Debut director Phil Blattenberger’s Point Man goes hard and heavy on the dogs of war in an award-winning racially-charged military drama that draws enemy fire and friendly fire too close for comfort.
The very first scene entails a black soldier on the front lines getting shot in the jungles of Vietnam after leading a platoon in a firefight. We then meet our trio of black soliders central to the narrative, engaged in a debate on the presumed chance positioning of negroes in a squad of soldiers. Among the three, Andre (Christopher Long) is insistent on the affirmative that the positioning of negroes are more methodical than some choose to believe.
This serves as more of a side note to the rest of the story as it unfolds with Andre and fellow cohorts Joe (Chase Gutzman) and Felix (Marcus Bailey) joined by their platoon on a mission led by Lieutenant Sutter (Matthew Ewald) to reconnect with a unit that’s been presumably lost in the Mekong Delta. The film’s raically charged element remains ever present though as group’s machine gunner, Meeks (Jacob Keohane), seems insistent on being proverbial N-word-using thorn on Andre’s side, testing his will – and with Andre always applying an air of wisdom and level-headedness in the process amid his controlled rage.
When the team stumbles into a firefight, it’s Andre, Joe, Felix and Meeks who find themselves trapped as the VC pin them down. Sutter and the remaining team abandon them in the crossfire, ensuing the start of a treacherous and character-defining journey to the landing zone for our quartet of wayward soldiers. The very revelations that encompass the rest of the film are definitely some of the most intriguing and fuel the plot consistently through and through, including the most pivotal twist in the film that ultimately find our characters in a situation from which there is no way out.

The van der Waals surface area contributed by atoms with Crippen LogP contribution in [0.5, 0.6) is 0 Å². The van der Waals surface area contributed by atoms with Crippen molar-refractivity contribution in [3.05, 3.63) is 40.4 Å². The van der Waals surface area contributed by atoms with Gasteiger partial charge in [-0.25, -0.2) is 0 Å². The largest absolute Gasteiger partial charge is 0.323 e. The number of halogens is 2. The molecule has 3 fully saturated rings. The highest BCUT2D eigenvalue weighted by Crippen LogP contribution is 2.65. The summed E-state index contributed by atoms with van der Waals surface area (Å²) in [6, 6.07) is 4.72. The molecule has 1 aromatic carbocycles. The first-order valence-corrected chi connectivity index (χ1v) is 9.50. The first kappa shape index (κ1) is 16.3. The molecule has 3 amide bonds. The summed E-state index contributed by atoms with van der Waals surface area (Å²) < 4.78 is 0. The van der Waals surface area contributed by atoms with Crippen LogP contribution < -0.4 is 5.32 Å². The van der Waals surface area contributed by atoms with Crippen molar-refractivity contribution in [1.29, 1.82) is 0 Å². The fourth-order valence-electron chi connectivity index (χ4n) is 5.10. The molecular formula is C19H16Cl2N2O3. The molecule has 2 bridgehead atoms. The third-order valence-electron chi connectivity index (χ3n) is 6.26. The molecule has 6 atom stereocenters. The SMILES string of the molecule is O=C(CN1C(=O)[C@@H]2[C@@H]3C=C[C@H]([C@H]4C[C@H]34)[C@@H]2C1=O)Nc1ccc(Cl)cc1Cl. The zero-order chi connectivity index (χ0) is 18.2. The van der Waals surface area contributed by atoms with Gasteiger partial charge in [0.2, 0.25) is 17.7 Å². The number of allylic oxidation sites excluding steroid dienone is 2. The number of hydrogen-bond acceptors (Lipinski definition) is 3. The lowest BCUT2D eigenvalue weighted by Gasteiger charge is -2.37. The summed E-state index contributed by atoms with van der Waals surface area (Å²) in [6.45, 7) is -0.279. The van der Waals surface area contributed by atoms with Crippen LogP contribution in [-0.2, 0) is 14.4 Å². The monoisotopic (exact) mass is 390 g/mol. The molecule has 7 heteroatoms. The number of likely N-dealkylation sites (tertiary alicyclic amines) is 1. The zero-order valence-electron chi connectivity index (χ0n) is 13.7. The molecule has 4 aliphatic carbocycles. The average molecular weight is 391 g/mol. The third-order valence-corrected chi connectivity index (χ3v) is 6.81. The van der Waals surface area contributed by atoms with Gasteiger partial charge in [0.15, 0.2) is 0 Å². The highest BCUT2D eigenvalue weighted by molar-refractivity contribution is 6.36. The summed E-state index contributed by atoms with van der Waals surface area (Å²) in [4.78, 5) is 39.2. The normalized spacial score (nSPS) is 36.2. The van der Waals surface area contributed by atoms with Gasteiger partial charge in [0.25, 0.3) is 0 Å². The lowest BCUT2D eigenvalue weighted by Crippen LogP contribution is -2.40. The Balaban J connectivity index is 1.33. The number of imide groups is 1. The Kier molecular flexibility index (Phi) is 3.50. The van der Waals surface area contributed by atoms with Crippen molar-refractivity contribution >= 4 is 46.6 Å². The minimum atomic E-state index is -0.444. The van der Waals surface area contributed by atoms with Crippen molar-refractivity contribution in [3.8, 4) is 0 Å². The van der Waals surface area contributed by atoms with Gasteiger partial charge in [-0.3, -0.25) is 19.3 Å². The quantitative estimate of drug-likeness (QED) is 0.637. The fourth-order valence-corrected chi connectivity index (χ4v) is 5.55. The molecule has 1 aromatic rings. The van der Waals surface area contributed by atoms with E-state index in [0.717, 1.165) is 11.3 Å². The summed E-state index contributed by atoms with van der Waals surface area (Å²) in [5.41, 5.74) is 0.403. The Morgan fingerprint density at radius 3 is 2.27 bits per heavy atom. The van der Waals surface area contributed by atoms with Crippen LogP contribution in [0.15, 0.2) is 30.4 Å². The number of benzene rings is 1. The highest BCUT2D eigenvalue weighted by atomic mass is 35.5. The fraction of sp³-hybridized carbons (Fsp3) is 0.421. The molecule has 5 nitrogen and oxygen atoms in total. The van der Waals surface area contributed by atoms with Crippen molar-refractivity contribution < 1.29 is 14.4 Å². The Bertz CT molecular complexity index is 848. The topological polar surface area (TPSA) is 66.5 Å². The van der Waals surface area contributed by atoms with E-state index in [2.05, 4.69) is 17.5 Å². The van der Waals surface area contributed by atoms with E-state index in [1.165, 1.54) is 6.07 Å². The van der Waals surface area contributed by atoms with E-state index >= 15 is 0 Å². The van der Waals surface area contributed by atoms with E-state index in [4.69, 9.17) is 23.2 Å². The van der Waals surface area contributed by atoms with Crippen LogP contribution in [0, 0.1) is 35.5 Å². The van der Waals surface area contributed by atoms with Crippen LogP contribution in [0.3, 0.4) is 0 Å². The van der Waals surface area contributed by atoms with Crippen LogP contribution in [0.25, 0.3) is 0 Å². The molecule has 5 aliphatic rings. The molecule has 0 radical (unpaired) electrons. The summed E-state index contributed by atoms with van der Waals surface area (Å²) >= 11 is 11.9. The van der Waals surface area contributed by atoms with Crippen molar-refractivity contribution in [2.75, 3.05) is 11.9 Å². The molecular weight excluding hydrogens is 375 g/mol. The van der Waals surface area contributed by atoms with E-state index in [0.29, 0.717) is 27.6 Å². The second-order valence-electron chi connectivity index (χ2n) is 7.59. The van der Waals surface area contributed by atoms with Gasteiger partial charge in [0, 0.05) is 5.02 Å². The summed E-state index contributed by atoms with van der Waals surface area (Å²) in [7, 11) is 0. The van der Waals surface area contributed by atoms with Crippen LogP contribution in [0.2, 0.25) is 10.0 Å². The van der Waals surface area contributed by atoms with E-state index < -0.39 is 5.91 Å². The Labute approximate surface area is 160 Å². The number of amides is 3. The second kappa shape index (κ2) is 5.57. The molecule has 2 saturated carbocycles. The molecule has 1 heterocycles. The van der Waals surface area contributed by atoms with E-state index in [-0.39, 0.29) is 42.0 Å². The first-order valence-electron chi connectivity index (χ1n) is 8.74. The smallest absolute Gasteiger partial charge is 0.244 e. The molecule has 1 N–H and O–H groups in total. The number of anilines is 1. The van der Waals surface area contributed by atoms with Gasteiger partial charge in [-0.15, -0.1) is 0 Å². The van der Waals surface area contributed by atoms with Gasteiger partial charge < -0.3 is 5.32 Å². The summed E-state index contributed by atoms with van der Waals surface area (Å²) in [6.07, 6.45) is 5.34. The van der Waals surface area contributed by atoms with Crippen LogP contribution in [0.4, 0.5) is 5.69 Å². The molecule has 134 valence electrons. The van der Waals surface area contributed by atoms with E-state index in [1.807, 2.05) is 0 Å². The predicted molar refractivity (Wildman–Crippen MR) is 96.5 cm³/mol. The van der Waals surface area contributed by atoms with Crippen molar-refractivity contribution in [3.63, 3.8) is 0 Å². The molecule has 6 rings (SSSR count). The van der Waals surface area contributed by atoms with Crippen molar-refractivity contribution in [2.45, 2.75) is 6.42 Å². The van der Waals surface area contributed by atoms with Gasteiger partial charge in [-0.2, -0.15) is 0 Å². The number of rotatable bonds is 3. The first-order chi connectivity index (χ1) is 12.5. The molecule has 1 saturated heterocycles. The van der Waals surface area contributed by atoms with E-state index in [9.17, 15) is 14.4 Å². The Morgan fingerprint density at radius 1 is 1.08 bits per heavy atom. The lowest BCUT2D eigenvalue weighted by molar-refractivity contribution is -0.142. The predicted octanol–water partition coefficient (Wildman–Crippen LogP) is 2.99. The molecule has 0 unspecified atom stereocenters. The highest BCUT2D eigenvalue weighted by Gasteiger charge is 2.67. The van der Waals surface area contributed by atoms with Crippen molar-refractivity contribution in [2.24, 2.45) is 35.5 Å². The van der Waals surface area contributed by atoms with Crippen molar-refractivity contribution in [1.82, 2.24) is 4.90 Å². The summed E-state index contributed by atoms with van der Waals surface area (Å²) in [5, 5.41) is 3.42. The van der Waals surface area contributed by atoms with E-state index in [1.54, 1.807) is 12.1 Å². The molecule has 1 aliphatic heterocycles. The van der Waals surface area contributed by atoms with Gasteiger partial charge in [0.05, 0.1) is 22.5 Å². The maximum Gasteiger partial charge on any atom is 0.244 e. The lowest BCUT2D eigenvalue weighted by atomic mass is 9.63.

The first of my few main gripes is pretty mininal in that this particular twist doesn’t allow for much breathing room going directly into the second half. Secondly, for a war movie, most of these actors don’t know how to react to getting shot, so many of these sequences look about as phony as the obvious muzzle flashes – the latter, thankfully not being the biggest eyesore in this low-budget affair.
Cast performances are well acted throughout, well enough that they keep you watching and not cringing. Actor Long (consider the pun as you will) takes point as the wiser of the group as they fight to survive the Vietnam jungle, in addition to Meeks’ oftentimes questionable and unhinged behavior. The performances are also what pave the way in keeping the film as gripping as it is while the narrative, at one point, seemingly switching from profound military drama to something out of The A-Team. It’s definitely a scene that will have you cheering our protagonists on just a little longer before the film reverts back to its regularly scheduled programming.
What unfolds, next to the core of the film reflects adamantly in a scene between Andre and Joe that serves as a testament to the film’s messaging apart from the racial subtext, dealing plentily into the internal quandary that questions the defining line between right and wrong, and the violent, wartorn atmosphere. The end scene bodes as all the more chilling, leaving you asking just who the real heroes are, if not what it was all for – that’s the strength of Blattenberger’s storytelling here as it balances between various subtexts and instances that leave you guessing just what kind of movie Point Man is, which really isn’t a negative.
That being said, there’s no escaping the film’s oft identity as a racial soliloquy. Between all of its moving pieces, Point Man, mininally assembled and mechanically flawed in some areas, is exactly the kind of film worth recommending. The use of racial expletives throughout may feel perpetual, but that’s the kind of ugliness I would expect in a film that takes place in the 60s where the shortfalls of being an African American are plain as day, even in uniform. Blattenberger doesn’t ignore it. He uses it as an advantage to forward the story and tell it the way he saw fit according to his own anthropological studies on the matter.
From that point on, the film is about as woke you want it to be; Its wokeness isn’t solely subject to the plight of blackness in the mid-20th century (or Asianness for that matter), but it’s a damn good place to start the narrative – the very crux of it being that the end of the day, what we do defines who we are. And that’s the point, man.
Point Man is now available on Digital for an SRP $4.99 – $9.99 Rent or Buy across all platforms and to Buy on DVD for $9.99.